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“Adaptogen” marketing debunked

Posted 19 June 2024

Yale University clinical neurologist Steven Novella, M.D., has noted the term “adaptogen” used in marketing some dietary supplements is vaguely defined and “just another marketing buzzword for snake oil products.” Claims made for adaptogens are akin to meaningless “structure-function” claims tolerated under the Dietary Supplement Health and Health Education Act (DSHEA) such as ”boosting the immune system,” “increasing energy,” and “supporting a positive outlook.” Novella calls adaptogens “the same con with a new label.”

Reference: Novella S. What are “adaptogens”? Science-Based Medicine, June 5, 2024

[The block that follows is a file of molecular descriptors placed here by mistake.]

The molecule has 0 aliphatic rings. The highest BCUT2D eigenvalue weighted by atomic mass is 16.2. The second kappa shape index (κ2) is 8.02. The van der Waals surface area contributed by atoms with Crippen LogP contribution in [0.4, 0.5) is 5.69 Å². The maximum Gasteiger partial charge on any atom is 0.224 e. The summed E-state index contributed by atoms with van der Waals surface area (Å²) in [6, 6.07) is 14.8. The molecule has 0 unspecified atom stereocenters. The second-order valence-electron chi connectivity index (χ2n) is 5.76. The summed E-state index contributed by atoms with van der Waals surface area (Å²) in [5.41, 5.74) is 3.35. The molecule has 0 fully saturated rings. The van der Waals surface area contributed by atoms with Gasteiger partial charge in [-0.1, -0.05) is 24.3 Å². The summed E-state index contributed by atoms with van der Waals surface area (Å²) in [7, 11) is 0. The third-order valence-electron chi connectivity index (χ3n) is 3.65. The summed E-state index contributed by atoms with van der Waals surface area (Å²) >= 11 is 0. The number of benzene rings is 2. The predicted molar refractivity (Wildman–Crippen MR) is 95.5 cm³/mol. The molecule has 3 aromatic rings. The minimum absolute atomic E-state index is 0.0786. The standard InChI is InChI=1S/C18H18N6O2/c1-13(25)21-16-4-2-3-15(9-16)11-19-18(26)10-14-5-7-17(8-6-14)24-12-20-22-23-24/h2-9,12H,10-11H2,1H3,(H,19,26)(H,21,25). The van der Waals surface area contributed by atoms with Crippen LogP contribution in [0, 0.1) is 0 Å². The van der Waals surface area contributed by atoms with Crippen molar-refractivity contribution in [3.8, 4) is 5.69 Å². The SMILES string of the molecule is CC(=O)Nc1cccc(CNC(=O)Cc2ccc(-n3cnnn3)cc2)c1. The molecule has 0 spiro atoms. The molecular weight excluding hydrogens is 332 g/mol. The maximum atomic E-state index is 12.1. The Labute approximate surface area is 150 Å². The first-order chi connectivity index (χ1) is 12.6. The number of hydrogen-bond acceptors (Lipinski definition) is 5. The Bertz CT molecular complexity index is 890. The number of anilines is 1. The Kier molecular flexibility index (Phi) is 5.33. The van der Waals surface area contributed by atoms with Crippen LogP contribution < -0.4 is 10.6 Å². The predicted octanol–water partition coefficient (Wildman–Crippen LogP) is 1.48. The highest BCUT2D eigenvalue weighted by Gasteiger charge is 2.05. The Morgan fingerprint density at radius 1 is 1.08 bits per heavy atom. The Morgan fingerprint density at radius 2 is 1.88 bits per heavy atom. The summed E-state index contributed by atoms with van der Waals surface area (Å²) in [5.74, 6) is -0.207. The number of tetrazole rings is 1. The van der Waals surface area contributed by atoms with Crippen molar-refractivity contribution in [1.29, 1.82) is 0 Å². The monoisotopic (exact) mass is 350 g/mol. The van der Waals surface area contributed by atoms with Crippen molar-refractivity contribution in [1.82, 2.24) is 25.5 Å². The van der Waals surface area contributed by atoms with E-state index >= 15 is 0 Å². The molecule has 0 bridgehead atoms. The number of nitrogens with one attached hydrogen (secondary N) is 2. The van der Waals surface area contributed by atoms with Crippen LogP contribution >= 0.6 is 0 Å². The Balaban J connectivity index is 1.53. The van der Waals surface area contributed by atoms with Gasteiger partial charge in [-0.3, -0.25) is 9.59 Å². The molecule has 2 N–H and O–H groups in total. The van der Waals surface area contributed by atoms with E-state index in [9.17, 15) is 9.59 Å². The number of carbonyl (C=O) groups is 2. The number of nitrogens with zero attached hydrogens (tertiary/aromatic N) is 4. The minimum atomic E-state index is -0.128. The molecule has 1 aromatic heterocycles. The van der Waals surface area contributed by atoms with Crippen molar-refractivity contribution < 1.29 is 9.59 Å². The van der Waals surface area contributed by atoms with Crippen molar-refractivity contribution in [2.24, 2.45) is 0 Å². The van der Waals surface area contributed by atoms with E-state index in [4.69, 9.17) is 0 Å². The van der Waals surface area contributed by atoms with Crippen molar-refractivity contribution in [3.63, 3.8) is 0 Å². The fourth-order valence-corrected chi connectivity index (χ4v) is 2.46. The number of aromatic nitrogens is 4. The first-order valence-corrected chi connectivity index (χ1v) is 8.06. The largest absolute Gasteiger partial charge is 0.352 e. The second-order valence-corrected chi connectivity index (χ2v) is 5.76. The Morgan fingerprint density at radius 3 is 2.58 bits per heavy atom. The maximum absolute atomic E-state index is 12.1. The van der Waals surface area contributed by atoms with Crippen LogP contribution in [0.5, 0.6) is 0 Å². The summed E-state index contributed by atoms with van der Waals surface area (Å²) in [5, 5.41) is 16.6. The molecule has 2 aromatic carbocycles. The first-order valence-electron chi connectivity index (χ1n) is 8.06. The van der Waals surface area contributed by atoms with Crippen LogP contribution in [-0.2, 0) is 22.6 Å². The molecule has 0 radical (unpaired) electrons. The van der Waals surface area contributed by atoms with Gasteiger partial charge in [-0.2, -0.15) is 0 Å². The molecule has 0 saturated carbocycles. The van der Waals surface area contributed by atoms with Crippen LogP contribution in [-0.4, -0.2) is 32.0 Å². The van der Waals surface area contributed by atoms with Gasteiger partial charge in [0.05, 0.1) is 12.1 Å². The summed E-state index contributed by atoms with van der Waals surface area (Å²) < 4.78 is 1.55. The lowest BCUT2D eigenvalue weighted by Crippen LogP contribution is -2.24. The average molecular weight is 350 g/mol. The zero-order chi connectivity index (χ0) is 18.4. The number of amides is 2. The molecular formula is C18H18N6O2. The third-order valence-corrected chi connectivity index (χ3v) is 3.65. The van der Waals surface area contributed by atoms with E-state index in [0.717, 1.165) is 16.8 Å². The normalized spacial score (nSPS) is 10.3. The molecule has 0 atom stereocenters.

Source: Consumer Health Digest #24-24, June 16, 2024

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Adaptogen hype scrutinised

Posted 28 June 2022

“They are claimed to cure everything, even long COVID. But the science on adaptogens is very disappointing.”

Adaptogens are said to be substances, often plants (such as ginseng and golden root), that help the body adapt to stress with no side effects. A recent article makes these points:

  • Their long-term safety has not been demonstrated.
  • Regulation of this market is poor.
  • Some adaptogenic herbs are known to have potentially serious side effects.
  • Evidence for effectiveness usually comes from animal studies and a few published studies in humans that tend to be small and lacking in rigor.

Reference: Jarry J. The problem with adaptogens. McGill Office for Science and Society, June 9, 2022

Source: Consumer Health Digest #22-26, June 26, 2022

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